2023 - Volume #47, Issue #2, Page #23[ Sample Stories From This Issue | List of All Stories In This Issue | Print this story | Read this issue]
Field Disc Converted To Roller/Crimper
“We had converted an IH cultivator toolbar to carry row units from an old Haybuster no-till drill,” says Bredesen. “One of the farmers in the group had a couple of Gandy box seed regulators. We slapped them on and made it work. That sparked our interest in building equipment for use with cover crops.”
The farmer/researcher group was interested in working with a roller/crimper for cover crop termination. They felt commercial units were too highly-priced, and no one in the area had one for the group to experiment with.
“We figured our role was to lower the barrier of entry,” says Bredesen. “Farmers in our group are welders and machinists, and they taught us how to do cutting, welding, and plasma welding.”
The team applied for and received a grant from North Central Sustainable Agriculture Research and Education. The grant was for $6,740, the estimated cost of materials.
They started with an International 490 22-ft. disc with a 10-ft. center section and two 6-ft. wings. The disc had been sitting in the wood grove of one of the farmer advisors. Bredesen and Schmid stripped away the gangs.
The first challenge was that the crimping drums were bigger than the disc gangs. The placement of the wings had to be reconfigured, so the drums didn’t catch on the ground when the wings folded down.
“Mike did a lot of measuring,” says Schmid. “We also needed the crimping drums to slightly overlap each other and for the transit wheels to fold up underneath when the wings were folded down.”
“We sketched it out so many times we were sick of it,” says Bredeson. “We used whiteboards and power points trying to understand it. At one point, while debating between straight blades and chevrons, we built a dummy of a roller.”
They used cardboard for the roller drums and bamboo shish kebab sticks for the blades. The sticks extended out the same distance from the drums as the blades would.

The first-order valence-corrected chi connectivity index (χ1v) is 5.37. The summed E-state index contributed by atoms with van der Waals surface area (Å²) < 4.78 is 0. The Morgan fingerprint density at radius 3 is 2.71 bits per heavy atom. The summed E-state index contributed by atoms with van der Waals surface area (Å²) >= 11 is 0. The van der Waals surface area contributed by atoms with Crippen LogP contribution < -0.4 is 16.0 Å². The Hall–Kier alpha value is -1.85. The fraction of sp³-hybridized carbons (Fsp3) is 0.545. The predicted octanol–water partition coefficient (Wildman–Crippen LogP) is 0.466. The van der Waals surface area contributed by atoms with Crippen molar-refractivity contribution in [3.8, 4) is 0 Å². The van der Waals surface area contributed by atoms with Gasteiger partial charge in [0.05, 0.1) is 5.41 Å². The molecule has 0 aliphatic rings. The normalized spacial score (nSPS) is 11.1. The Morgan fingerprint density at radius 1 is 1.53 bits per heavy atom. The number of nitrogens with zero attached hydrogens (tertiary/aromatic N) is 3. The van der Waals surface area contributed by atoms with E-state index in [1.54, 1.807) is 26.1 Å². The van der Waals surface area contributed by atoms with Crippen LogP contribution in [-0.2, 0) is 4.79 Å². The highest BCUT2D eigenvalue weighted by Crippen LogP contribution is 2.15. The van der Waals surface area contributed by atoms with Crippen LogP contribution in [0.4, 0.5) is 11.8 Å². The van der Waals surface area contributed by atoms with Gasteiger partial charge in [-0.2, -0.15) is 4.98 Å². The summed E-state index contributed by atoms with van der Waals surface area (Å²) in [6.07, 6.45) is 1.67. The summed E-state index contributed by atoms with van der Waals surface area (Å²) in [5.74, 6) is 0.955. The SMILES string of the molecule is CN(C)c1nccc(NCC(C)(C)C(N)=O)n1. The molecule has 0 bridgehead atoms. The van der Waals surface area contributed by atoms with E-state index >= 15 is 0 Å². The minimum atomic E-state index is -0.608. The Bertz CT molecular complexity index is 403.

“We ran it across the kitchen floor to see what the bounce would be,” recalls Bredesen. “Later, we slapped the cardboard template on the end of the roller drums to see where rows of blades should go.”
“We went with six sets of 23-in. long steel blades on the 11-ft. center drum,” says Schmid. “Each 6-ft., 8-in. wing drum has four sets of slightly offset, 20 3/4-in. blades. Each set of 11 blades overlaps each other by an inch.”
The drums were fabricated from 16-in. O.D. oil pipe found at a salvage yard. The 1/4-in. thick crimper blades extend out from the drum 4 in. Each blade was reinforced by three 3-in. by 1 1/2-in. gussets.
“We were able to use the original hydraulics,” says Schmid. “We did have to replace some hoses.”
The fabrication was done over the winter of 2021/2022. In the spring the roller/crimper was put to the test. It was used by three farmers, one with 10 acres of cereal rye.
“He was very happy with its crimping ability,” says Schmid. “Another farmer used it on a thin stand of rye. It didn’t work as well, which is standard for crimping thin stands. The last one used it on a patch of Canadian thistles at the end of June. It was heavy enough to break the stems.”
No vibration problems were seen, even at up to 9 mph. However, the field tests illustrated that more overlap of the drums was needed. They also needed a little more weight.
“We drilled holes in the drums so we can fill them with water this spring,” says Bredeson.
Overall, the researchers and their farmer advisors are satisfied with the results. While it would have been easier to build a single 11-ft. roller/crimper, one of the goals was an implement that moderate-size farmers would consider.
“We liked this size because implement dealers tell us that any disc under 30 ft. is cheap to buy,” says Schmid. “At the same time, a smaller farmer can look at the plans and make one with a single drum.”
The project was also a success financially. Schmid estimates a commercial roller crimper of the same size would cost from $30,000 to $35,000.
“Ours cost $5,883, $857 under our initial estimate,” says Schmid. “If we can do it with next to no experience and make a functional unit, a lot of farmers could make it even better.”
Contact: FARM SHOW Followup, Ecdysis Foundation, 46958 188th St., Estelline, S.D. 57234 (email@example.com; firstname.lastname@example.org; www.ecdysis.bio).
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